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Gene Technology

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Biology

Do you know what genetic engineering involves? Have you heard of GMOs? How about the applications of genetic engineering? This article discusses genetic engineering and its application. It also compares the different methods used to create DNA fragments in genetic engineering (aka the gene technology).

What is gene technology?

Genetic engineering is the process of using advanced DNA technology to modify the genetic content of an organism. Scientists can use genetic engineering to isolate genes and then combine them with the genome of the recipient DNA. The DNA created from this combination is called recombinant DNA.

The organism that contains recombinant DNA is a transgenic or a genetically modified organism (GMO), which can be as simple as bacteria or as complex as plants and animals.

Modifying the genetic makeup of organisms is a complex process that involves utilising genetic engineering techniques in multiple steps.

Genetic engineering aims to develop GMOs with more desirable outcomes. Crops, such as corn, soybeans, and cotton can be genetically modified to resist pesticides. This helps farmers have a better yield since they can use pesticides to eradicate pests without damaging the crops themselves. Bacteria can also be genetically modified. Scientists can introduce a gene that encodes a valuable protein (a drug or a hormone such as insulin) into a bacterium. By growing the new bacterial colonies in bulk, they can collect and purify the desired protein and use it for pharmaceutical or industrial purposes.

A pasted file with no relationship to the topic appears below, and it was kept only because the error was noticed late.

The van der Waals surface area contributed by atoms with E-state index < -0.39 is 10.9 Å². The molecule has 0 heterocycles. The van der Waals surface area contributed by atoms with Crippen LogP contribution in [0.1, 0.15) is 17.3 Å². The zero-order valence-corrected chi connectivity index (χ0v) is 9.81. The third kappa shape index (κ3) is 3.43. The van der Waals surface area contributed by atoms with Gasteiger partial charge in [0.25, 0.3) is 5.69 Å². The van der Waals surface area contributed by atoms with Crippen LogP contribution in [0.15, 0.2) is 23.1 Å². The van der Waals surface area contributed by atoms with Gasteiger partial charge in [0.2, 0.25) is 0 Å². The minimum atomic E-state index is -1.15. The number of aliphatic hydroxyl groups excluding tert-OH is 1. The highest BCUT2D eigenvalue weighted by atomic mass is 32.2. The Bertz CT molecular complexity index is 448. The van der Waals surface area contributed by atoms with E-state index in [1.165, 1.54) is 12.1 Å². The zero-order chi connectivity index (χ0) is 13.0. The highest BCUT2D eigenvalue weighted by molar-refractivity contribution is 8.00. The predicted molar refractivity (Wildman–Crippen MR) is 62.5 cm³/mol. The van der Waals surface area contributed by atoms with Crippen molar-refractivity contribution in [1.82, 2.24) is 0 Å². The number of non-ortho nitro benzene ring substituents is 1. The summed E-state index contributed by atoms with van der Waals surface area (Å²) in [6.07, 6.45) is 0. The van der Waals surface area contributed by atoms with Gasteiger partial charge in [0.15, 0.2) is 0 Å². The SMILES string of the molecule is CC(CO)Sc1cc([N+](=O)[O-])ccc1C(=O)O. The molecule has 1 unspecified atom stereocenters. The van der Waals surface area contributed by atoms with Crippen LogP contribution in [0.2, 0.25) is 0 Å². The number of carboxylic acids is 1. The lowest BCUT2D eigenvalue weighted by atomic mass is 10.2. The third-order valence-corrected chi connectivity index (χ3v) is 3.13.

The genetic code is universal, meaning it is the same in all organisms. Therefore, the DNA is transcribed and translated within the transgenic organisms the same way as in the donor organism, producing the same protein.

Here are some benefits of genetic engineering:

  • Allows for creating more nutritious foods to eradicate malnutrition around the world.
  • Disease and drought resistant plants allow for the use of fewer environmental resources.
  • Increased food supply with lower cost.
  • Increased shelf life of certain rootstock.
  • Greater yields in farming crops for making biofuels.
  • Faster growing crops and animals.

Gene Technology [+] benefits of genetic engineering [+] StudySmarter

Figure 1. Benefits of genetic engineering. Source: Finty Royle - StudySmarter Originals

Genetic engineering is not all benefits. There are some implications and disadvantages that come with it. These include:

  • The food produced from GMO animals can have less nutritional value due to a faster rate of development.
  • Introducing new genetic material into nature can result in new resistant pathogens that are stronger and pose a risk to health concerns.